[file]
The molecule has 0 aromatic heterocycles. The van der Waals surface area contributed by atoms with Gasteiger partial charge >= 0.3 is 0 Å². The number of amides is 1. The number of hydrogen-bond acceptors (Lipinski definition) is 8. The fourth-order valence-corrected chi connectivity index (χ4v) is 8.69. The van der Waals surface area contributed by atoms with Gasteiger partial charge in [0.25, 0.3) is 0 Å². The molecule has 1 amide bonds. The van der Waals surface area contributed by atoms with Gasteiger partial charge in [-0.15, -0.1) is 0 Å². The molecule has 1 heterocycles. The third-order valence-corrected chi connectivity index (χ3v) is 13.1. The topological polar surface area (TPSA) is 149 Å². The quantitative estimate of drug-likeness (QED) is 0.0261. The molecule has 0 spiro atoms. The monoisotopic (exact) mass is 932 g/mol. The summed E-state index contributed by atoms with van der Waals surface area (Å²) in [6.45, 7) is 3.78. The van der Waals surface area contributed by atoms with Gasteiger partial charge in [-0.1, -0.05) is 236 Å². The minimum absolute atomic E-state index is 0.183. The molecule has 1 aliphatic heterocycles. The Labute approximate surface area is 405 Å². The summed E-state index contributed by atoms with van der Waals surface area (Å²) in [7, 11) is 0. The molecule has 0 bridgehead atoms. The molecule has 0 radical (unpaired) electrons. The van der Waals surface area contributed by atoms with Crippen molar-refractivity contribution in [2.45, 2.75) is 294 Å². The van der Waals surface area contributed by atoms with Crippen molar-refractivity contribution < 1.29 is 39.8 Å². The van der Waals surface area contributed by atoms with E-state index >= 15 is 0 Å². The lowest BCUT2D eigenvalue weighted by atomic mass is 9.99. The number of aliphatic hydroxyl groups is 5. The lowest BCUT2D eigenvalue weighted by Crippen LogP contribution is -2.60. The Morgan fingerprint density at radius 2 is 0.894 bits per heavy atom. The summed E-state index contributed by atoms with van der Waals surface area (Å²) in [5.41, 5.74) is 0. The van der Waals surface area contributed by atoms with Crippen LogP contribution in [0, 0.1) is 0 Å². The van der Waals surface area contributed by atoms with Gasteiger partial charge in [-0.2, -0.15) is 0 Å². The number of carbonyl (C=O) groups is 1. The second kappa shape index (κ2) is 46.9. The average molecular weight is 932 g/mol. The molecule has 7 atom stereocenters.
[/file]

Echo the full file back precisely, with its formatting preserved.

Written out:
The molecule has 0 aromatic heterocycles. The van der Waals surface area contributed by atoms with Gasteiger partial charge >= 0.3 is 0 Å². The number of amides is 1. The number of hydrogen-bond acceptors (Lipinski definition) is 8. The fourth-order valence-corrected chi connectivity index (χ4v) is 8.69. The van der Waals surface area contributed by atoms with Gasteiger partial charge in [0.25, 0.3) is 0 Å². The molecule has 1 amide bonds. The van der Waals surface area contributed by atoms with Gasteiger partial charge in [-0.15, -0.1) is 0 Å². The molecule has 1 heterocycles. The third-order valence-corrected chi connectivity index (χ3v) is 13.1. The topological polar surface area (TPSA) is 149 Å². The quantitative estimate of drug-likeness (QED) is 0.0261. The molecule has 0 spiro atoms. The monoisotopic (exact) mass is 932 g/mol. The summed E-state index contributed by atoms with van der Waals surface area (Å²) in [6.45, 7) is 3.78. The van der Waals surface area contributed by atoms with Gasteiger partial charge in [-0.1, -0.05) is 236 Å². The minimum absolute atomic E-state index is 0.183. The molecule has 1 aliphatic heterocycles. The Labute approximate surface area is 405 Å². The summed E-state index contributed by atoms with van der Waals surface area (Å²) in [7, 11) is 0. The molecule has 0 bridgehead atoms. The molecule has 0 radical (unpaired) electrons. The van der Waals surface area contributed by atoms with Crippen molar-refractivity contribution in [2.45, 2.75) is 294 Å². The van der Waals surface area contributed by atoms with Crippen molar-refractivity contribution < 1.29 is 39.8 Å². The van der Waals surface area contributed by atoms with E-state index >= 15 is 0 Å². The lowest BCUT2D eigenvalue weighted by atomic mass is 9.99. The number of aliphatic hydroxyl groups is 5. The lowest BCUT2D eigenvalue weighted by Crippen LogP contribution is -2.60. The Morgan fingerprint density at radius 2 is 0.894 bits per heavy atom. The summed E-state index contributed by atoms with van der Waals surface area (Å²) in [5.41, 5.74) is 0. The van der Waals surface area contributed by atoms with Crippen LogP contribution in [0, 0.1) is 0 Å². The van der Waals surface area contributed by atoms with Gasteiger partial charge in [-0.2, -0.15) is 0 Å². The number of carbonyl (C=O) groups is 1. The second kappa shape index (κ2) is 46.9. The average molecular weight is 932 g/mol. The molecule has 7 atom stereocenters.